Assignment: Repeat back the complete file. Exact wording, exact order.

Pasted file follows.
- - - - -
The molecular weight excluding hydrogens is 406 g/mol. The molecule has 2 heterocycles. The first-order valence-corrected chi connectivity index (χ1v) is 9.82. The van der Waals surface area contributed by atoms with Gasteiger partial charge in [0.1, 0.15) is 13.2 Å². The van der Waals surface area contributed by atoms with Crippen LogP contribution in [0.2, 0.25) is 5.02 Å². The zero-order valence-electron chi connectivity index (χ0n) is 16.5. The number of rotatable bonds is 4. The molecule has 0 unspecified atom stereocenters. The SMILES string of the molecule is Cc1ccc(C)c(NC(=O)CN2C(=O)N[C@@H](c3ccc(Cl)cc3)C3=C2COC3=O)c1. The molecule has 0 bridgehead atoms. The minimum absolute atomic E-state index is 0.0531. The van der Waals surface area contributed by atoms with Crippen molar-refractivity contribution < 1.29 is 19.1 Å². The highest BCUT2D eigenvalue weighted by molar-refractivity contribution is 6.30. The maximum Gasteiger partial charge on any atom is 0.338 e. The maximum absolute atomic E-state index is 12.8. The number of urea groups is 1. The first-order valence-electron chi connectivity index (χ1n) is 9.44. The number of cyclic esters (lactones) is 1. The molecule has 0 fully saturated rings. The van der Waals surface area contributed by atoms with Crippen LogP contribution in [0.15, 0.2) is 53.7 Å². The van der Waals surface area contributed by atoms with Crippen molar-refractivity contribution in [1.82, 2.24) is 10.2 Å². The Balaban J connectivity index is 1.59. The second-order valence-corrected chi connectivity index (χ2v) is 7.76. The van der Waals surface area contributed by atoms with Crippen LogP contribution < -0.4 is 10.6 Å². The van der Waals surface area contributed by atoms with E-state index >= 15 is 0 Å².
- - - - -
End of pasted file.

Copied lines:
The molecular weight excluding hydrogens is 406 g/mol. The molecule has 2 heterocycles. The first-order valence-corrected chi connectivity index (χ1v) is 9.82. The van der Waals surface area contributed by atoms with Gasteiger partial charge in [0.1, 0.15) is 13.2 Å². The van der Waals surface area contributed by atoms with Crippen LogP contribution in [0.2, 0.25) is 5.02 Å². The zero-order valence-electron chi connectivity index (χ0n) is 16.5. The number of rotatable bonds is 4. The molecule has 0 unspecified atom stereocenters. The SMILES string of the molecule is Cc1ccc(C)c(NC(=O)CN2C(=O)N[C@@H](c3ccc(Cl)cc3)C3=C2COC3=O)c1. The molecule has 0 bridgehead atoms. The minimum absolute atomic E-state index is 0.0531. The van der Waals surface area contributed by atoms with Crippen molar-refractivity contribution < 1.29 is 19.1 Å². The highest BCUT2D eigenvalue weighted by molar-refractivity contribution is 6.30. The maximum Gasteiger partial charge on any atom is 0.338 e. The maximum absolute atomic E-state index is 12.8. The number of urea groups is 1. The first-order valence-electron chi connectivity index (χ1n) is 9.44. The number of cyclic esters (lactones) is 1. The molecule has 0 fully saturated rings. The van der Waals surface area contributed by atoms with Crippen LogP contribution in [0.15, 0.2) is 53.7 Å². The van der Waals surface area contributed by atoms with Crippen molar-refractivity contribution in [1.82, 2.24) is 10.2 Å². The Balaban J connectivity index is 1.59. The second-order valence-corrected chi connectivity index (χ2v) is 7.76. The van der Waals surface area contributed by atoms with Crippen LogP contribution < -0.4 is 10.6 Å². The van der Waals surface area contributed by atoms with E-state index >= 15 is 0 Å².